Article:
The party then drove to the ATLSS Center on Lehigh’s Mountaintop Campus. There, Robert Alpago, deputy director of the 22-year-old research center, described ATLSS’s unique ability to conduct full-scale experiments on the components of bridges, skyscrapers and other large structures.
ATLSS, Alpago told Casey, has received grants from the National Science Foundation, the Pennsylvania Infrastructure Technology Alliance, the Pennsylvania Department of Community and Economic Development, the Federal Highway Administration, and other government funding agencies.
This support has enabled researchers to develop high-performance steels and other new construction materials, to design new wireless systems that monitor the performance of structures in real time, and to help determine the causes of such major structural failures as Milwaukee’s Hoan Bridge (2000), the I-35W Mississippi River Bridge in Minneapolis (2007) and the World Trade Center (2001).
Alpago also described ATLSS’s involvement, through the National Science Foundation’s George E. Brown Jr. Network for Earthquake Engineering Simulation program, in a national effort to design and test buildings that can survive earthquakes with little or no damage.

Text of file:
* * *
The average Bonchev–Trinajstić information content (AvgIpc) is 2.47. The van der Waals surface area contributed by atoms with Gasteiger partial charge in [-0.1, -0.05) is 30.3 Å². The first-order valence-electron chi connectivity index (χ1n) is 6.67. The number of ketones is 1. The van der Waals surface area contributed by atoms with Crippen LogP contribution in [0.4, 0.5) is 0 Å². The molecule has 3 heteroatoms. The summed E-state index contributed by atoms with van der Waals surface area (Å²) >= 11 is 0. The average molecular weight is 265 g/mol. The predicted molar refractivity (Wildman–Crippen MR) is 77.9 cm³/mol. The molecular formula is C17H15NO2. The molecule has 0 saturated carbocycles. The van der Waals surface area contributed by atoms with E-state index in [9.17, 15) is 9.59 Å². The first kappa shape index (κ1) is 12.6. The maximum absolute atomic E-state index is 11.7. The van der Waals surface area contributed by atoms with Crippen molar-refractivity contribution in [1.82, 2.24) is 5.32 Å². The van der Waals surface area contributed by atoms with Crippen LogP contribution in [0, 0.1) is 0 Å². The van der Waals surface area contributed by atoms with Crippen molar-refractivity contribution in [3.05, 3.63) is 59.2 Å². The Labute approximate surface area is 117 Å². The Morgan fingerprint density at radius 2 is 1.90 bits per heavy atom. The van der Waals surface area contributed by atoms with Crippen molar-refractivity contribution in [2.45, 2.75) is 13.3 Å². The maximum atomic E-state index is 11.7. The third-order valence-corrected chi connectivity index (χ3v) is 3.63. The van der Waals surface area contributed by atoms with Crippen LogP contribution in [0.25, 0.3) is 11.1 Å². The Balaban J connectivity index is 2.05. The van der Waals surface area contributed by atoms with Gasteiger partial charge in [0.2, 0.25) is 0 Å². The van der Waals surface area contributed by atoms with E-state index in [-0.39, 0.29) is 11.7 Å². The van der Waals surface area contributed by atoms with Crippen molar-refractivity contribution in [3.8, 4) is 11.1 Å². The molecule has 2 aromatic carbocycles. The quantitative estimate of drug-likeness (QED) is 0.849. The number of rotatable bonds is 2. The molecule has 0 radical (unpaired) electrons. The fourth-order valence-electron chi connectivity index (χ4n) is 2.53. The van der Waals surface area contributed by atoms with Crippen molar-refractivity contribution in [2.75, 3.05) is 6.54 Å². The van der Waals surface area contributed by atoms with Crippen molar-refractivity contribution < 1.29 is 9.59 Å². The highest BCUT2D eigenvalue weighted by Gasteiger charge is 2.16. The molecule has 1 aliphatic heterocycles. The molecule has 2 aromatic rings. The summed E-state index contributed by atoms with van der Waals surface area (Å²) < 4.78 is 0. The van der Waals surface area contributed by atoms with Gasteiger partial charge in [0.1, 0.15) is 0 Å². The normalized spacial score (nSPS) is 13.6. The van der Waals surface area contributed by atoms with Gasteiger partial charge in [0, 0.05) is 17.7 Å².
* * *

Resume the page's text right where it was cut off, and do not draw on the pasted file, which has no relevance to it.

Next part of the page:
A microscopic view
From ATLSS, Casey’s party drove back to Whitaker Lab to meet with CAMN officials, including director Martin Harmer; Gene Lucadamo, industrial liaison officer; and David Ackland, research scientist and electron microscopist, as well as Chris Kiely, director of Lehigh’s Nanocharacterization Lab.
Casey viewed two images—one of silicon atoms, the other of strontium-titanate molecules—obtained by Lehigh’s JEOL 2200FS transmission electron microscope, one of two aberration-corrected microscopes owned by the university.
“To develop advanced materials we need to be able to dissect materials atom by atom,” Harmer told Casey.
Lehigh, he added, is one of only four research institutes in the world with two aberration-corrected microscopes. The instruments can resolve images to about half the width of an atom and can determine the chemical identity of atoms in crystalline materials. The microscopes can also be used via the Internet by researchers or students at remote sites.